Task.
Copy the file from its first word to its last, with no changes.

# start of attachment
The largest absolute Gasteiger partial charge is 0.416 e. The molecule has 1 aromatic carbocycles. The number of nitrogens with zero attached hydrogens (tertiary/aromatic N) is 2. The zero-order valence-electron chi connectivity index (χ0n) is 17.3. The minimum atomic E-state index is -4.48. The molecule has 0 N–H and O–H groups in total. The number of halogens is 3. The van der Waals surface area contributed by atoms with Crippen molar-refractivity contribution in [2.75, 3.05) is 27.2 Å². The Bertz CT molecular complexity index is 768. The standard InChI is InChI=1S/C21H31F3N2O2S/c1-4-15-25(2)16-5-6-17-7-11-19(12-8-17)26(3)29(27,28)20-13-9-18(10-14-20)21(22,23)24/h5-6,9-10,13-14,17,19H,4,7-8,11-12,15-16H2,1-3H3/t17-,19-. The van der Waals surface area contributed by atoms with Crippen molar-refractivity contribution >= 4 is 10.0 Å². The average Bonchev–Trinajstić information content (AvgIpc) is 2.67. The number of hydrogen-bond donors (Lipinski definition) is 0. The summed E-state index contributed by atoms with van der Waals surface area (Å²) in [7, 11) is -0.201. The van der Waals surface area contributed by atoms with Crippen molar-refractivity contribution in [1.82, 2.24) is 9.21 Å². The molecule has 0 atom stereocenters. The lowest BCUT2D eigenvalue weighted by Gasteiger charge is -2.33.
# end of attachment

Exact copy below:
The largest absolute Gasteiger partial charge is 0.416 e. The molecule has 1 aromatic carbocycles. The number of nitrogens with zero attached hydrogens (tertiary/aromatic N) is 2. The zero-order valence-electron chi connectivity index (χ0n) is 17.3. The minimum atomic E-state index is -4.48. The molecule has 0 N–H and O–H groups in total. The number of halogens is 3. The van der Waals surface area contributed by atoms with Crippen molar-refractivity contribution in [2.75, 3.05) is 27.2 Å². The Bertz CT molecular complexity index is 768. The standard InChI is InChI=1S/C21H31F3N2O2S/c1-4-15-25(2)16-5-6-17-7-11-19(12-8-17)26(3)29(27,28)20-13-9-18(10-14-20)21(22,23)24/h5-6,9-10,13-14,17,19H,4,7-8,11-12,15-16H2,1-3H3/t17-,19-. The van der Waals surface area contributed by atoms with Crippen molar-refractivity contribution >= 4 is 10.0 Å². The average Bonchev–Trinajstić information content (AvgIpc) is 2.67. The number of hydrogen-bond donors (Lipinski definition) is 0. The summed E-state index contributed by atoms with van der Waals surface area (Å²) in [7, 11) is -0.201. The van der Waals surface area contributed by atoms with Crippen molar-refractivity contribution in [1.82, 2.24) is 9.21 Å². The molecule has 0 atom stereocenters. The lowest BCUT2D eigenvalue weighted by Gasteiger charge is -2.33.